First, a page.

My internet searches for how to grow mandrakes led me to a now defunct forum on Traditional Witchcraft.  I joined and learned and learned and researched and practiced and experimented so I could begin to give back.  Around the same time, I caught wind of Celtic Reconstructionalism–probably through one of the groups I tried out on experimental magic.

I also began to study under Jack Darkhand in the Millennium Tradition he was founding.   It is a Celtic and Witchcraft magic tradition and spirituality way.   I studied intensely his lesson for about half a year, read thoroughly on theory and spent a lot of time building my practice.  Then Jack Darkhand let me know he was dying.   Later on he and I had a small disagreement that led to us not continuing our lessons, but partin on good terms.  He died a year later and I went to his funeral to try and find other members of his tradition, but I did not, his friends told me it was a new tradition and only his widow is privy to more information than I am.  It saddens me know, because I mostly came around to his point of view on the disagreement and all those months of lessons we lost over it.

These three major sources molded me and I continue to work from lessons from all three, Traditional Craft, CR, and Jack Darkhand.  I bring all these things into the picture when I work with the coven and the other members bring their compatible but diverse backgrounds in as well.

It was ten years ago May, that I first got involved in magical and mystical traditions, and 6 years of being a pagan polytheist.

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Used book stores can be just like in the movies and books, musty crowded places run by witches, pagans or at least those who don’t mind carrying a selection of pagan books.  When you discover a used book shop that carries pre-read magic books, you have hit gold!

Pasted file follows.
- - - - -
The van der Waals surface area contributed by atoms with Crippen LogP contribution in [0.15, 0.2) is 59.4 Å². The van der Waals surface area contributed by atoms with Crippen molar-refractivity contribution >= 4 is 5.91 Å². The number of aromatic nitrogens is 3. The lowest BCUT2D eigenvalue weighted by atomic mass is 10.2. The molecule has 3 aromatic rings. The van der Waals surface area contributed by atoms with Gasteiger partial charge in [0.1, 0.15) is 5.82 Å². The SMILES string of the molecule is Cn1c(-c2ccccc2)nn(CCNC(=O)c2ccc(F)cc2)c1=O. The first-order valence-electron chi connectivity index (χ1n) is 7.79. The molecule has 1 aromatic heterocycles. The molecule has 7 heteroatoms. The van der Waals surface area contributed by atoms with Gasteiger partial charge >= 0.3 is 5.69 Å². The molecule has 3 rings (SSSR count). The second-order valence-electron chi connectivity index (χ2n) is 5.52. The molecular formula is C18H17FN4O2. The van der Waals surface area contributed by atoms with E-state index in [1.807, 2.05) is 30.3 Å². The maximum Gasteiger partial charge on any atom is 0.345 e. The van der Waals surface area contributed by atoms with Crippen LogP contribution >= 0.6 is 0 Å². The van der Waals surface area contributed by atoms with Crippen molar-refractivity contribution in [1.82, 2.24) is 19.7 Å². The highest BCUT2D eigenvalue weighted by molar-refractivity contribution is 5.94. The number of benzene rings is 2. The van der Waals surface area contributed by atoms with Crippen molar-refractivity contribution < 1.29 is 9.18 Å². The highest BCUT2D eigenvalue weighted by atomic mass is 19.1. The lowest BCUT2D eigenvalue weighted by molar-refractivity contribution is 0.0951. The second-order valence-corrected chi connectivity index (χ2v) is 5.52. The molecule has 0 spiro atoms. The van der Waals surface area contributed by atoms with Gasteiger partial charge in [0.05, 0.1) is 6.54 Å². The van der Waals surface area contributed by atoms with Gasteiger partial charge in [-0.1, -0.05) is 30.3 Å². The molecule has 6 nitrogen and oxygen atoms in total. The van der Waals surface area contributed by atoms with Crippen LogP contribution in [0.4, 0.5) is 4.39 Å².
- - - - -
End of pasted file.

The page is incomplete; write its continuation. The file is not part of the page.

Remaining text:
Vancouver, Washington:

Cover to Cover Books

(360) 993-7777

6300 NE St. James Rd., Suite 104B

Vancouver, WA 98663

Mel runs a great shop, she is very involved with the local community. I have on and off attended the Ghost Town Poetry readings that are monthly at her shop.  There are a few pagan poets who come now and then.  It can be quite inspiring and a good place to meet people.  Cover to Cover has a full wide shelf of witch and pagan books, and a few shelves of other occult and new age stuff too.  Don’t miss the shelves right by the counter, they have local Vancouver area ghost stories and a few occult thrillers by local great Lilith Saintcrow.  Look up and see some original art by local painters. And the best part? Cover to Cover has a bookstore cat, his name is Smedley.

Cover to Cover Cat

Cover to Cover's Cat

Portland, Oregon

S. M. U. T.

(503) 235-7688

7 SE 28th Ave

Portland, OR 97214

No particular reason that I can tell why this thrift/junk shop is called S. M. U. T. (So Many Unique Treasures).  There is some kitschy stuff, some retro clothes, tons of cheap records, and a bunch of paperback books.  I can usually leave with at least two or three old witchy books for 5-10 dollars.  There are so many books and the organization is a little strange, so I can easily end up spending an hour looking through everything for treasures.  One of my favorite finds that combined the kitschy and the witchy was Chant-o-Matics by Raymond Buckland–after getting my laughs out, I traded it in at Cover to Cover to get different books.  Mel got a good laugh at it too.

So Many Unique Treasures

The rummaging to be had at (S)o(M)any(U)nique(T)reasures